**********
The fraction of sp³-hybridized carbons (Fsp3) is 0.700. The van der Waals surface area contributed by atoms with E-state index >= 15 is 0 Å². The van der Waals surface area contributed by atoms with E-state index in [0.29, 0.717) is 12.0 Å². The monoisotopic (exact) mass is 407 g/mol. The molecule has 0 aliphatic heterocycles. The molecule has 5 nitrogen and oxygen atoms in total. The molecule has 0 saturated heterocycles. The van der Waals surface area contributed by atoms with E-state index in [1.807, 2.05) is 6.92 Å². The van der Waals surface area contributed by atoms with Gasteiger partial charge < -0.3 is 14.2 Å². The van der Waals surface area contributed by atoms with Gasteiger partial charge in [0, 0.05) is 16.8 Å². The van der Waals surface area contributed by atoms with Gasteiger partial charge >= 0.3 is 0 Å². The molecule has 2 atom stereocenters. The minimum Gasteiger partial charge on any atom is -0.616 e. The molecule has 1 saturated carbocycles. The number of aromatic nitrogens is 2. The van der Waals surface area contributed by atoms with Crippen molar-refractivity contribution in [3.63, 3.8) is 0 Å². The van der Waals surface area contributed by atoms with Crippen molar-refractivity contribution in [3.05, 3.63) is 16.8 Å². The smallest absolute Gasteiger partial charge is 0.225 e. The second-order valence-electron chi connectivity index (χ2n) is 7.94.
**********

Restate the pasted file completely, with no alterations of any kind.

The fraction of sp³-hybridized carbons (Fsp3) is 0.700. The van der Waals surface area contributed by atoms with E-state index >= 15 is 0 Å². The van der Waals surface area contributed by atoms with E-state index in [0.29, 0.717) is 12.0 Å². The monoisotopic (exact) mass is 407 g/mol. The molecule has 0 aliphatic heterocycles. The molecule has 5 nitrogen and oxygen atoms in total. The molecule has 0 saturated heterocycles. The van der Waals surface area contributed by atoms with E-state index in [1.807, 2.05) is 6.92 Å². The van der Waals surface area contributed by atoms with Gasteiger partial charge < -0.3 is 14.2 Å². The van der Waals surface area contributed by atoms with Gasteiger partial charge in [0, 0.05) is 16.8 Å². The van der Waals surface area contributed by atoms with Gasteiger partial charge >= 0.3 is 0 Å². The molecule has 2 atom stereocenters. The minimum Gasteiger partial charge on any atom is -0.616 e. The molecule has 1 saturated carbocycles. The number of aromatic nitrogens is 2. The van der Waals surface area contributed by atoms with Crippen molar-refractivity contribution in [3.63, 3.8) is 0 Å². The van der Waals surface area contributed by atoms with Crippen molar-refractivity contribution in [3.05, 3.63) is 16.8 Å². The smallest absolute Gasteiger partial charge is 0.225 e. The second-order valence-electron chi connectivity index (χ2n) is 7.94.